Safe compactor operation actually starts with reading the operator manuals, which will alert you to the various safety aspects of the machine. For example, the steering hitch area is a danger zone that can put an operator's life at risk, especially when his or her attention is focused elsewhere, Brown notes

"Operators should never operate a compactor unless they have been trained by a qualified instructor and... have read and thoroughly understood the operator's manual," says Martinelli. "If there is something they don't understand, they should ask their supervisor for help."

"One of the biggest mistakes operators make is they don't take the time to read the manuals that come free with the equipment," says Brown. "A better understanding of the basic forward-reverse controls, braking systems and other machine features and functions will help them avoid mistakes that can injure."

Avoid rollovers
Reading the manual can also alert you to safe operating practices. Compacting on slopes is an area of particular concern.

Every machine typically has a gradeability specification, but not every manufacturer reports it. "Be sure to check," advises Dennison. "The gradeability limitation gives you a boundary or guideline for safe operation."

Even with this guideline, Brown cautions, "Slopes should always be compacted from top to bottom, rather than from side to side, regardless of the degree of the slope. Even with ROPS and seatbelts, rollovers of machines up to 30,000 lbs. are to be avoided."

Embankment work with a lot of uncompacted fill material is also very dangerous. "Operators should always roll longitudinally from the center of the embankment outward, making sure to overlap each pass by at least one-half of the drum width to keep the machine on compacted ground," Brown says. "When rolling along the edge of an uncompacted embankment or drop-off, always roll with the drum leading. Rolling in reverse with the tire leading is inviting trouble in the soft fill."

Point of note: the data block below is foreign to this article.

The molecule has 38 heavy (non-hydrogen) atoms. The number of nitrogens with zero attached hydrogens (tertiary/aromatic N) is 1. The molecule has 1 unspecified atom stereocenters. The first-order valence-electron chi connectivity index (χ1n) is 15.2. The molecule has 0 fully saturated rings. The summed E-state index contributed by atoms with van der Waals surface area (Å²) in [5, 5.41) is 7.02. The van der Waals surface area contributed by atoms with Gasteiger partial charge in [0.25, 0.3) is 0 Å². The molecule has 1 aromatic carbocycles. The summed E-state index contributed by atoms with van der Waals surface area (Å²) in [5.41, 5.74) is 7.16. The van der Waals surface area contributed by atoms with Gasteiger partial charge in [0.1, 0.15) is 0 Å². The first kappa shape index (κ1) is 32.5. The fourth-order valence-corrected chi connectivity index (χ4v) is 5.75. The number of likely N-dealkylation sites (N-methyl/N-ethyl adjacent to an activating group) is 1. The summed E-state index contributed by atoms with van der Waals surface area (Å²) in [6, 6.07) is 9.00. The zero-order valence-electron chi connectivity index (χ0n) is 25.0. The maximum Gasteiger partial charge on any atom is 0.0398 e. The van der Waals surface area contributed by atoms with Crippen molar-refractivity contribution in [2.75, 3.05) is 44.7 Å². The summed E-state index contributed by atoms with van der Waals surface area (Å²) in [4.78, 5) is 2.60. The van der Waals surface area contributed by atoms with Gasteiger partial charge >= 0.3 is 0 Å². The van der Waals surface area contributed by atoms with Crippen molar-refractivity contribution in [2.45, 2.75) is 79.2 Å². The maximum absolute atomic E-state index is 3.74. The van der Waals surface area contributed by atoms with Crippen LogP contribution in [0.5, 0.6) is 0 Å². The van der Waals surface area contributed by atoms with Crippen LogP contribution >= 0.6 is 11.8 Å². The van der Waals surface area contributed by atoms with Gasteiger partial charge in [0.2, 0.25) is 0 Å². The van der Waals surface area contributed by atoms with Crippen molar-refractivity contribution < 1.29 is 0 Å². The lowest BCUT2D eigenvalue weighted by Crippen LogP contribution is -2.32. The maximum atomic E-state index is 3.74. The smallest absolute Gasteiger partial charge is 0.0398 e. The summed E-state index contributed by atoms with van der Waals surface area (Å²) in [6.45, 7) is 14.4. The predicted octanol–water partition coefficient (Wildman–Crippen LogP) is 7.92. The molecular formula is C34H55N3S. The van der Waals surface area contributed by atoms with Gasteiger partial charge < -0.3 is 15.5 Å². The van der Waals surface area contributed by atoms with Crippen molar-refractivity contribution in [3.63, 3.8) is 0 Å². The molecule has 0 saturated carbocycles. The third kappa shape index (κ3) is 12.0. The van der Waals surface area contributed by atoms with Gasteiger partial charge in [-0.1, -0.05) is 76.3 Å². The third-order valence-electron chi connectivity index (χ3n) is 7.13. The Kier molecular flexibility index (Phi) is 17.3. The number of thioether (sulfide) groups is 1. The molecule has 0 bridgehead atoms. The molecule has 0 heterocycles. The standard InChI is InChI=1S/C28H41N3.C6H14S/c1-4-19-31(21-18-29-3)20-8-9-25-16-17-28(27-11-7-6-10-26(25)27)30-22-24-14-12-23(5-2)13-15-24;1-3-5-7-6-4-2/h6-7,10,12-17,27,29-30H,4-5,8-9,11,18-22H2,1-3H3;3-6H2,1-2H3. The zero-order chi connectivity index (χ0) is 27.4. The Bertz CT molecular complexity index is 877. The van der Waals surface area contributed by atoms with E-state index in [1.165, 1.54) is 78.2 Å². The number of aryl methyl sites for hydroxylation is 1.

Also be aware of loose soil or rock on grades and embankments. "If you lose traction, or if material slides out from under the machine when you're on grade, the machine could slide down the embankment," says Dennison. "Be aware of anything that would cause them to break

traction and lose control."

That includes working in excessively wet site conditions. "If a drum or wheels are slipping, you don't have traction," says Dennison. "If you don't have traction, you don't have control. All materials have an optimum moisture level where you can attain the best compaction levels. If you go beyond optimum moisture and there's water laying on the surface, you won't get your density anyway."

Hazards on asphalt
Although operating on slopes and embankments is usually reserved for soil compactors, asphalt rollers aren't without hazards. "You might think that rolling asphalt would be one of the safest jobs around," says Brown. "But consider a couple of things."

For one, the rule of thumb on most paving jobs is to keep the compactor close to the paver to achieve optimum density while the material is hot. "At the screed end of the paver are a couple of hardworking guys, who are focused forward on spreading a proper layer of material," Brown notes. "With the roller drum only feet away, the roller operator must remain absolutely focused at all times. This is when knowledge of the roller and its functions are key."

According to Martinelli, "Compactors tend to approach the paver-finisher too closely. This increases the likelihood that the compactor may strike the paver screed or one of the crew members operating on or near it."

He cites studies Volvo has conducted that show it isn't necessary to approach the paver closer than 50 ft. on a typical highway paving job. "Of course, if the paver stops because it has run out of asphalt, etc., the compactor will need to roll up close to the screed before the asphalt cools," he admits. "However, since the paving operation has stopped, there is no reason the paver crew members can't be cleared from the area before the compactor approaches."

Workers should be made aware of the job of the roller, be alert for sudden reversals and stay clear of the roller at all times. The roller operator should inspect the jobsite for potential holes and wet spots, and look for any overhead interference.

Seatbelts, if available, should be mandatory whenever the machine is in use. "Strictly enforce the usage of seatbelts on machines equipped with ROPS and seatbelts at all times the machine is operating," says Martinelli. "This means even on seemingly flat terrain.

"Rollovers and tipovers are potential hazards on ride-on compactors, just as they are on other types of earthmoving equipment, given the nature of the ground conditions on construction sites," he continues. "The likelihood of a serious injury is greatly reduced if the operator is wearing his/her seatbelt in the event of a rollover/tipover."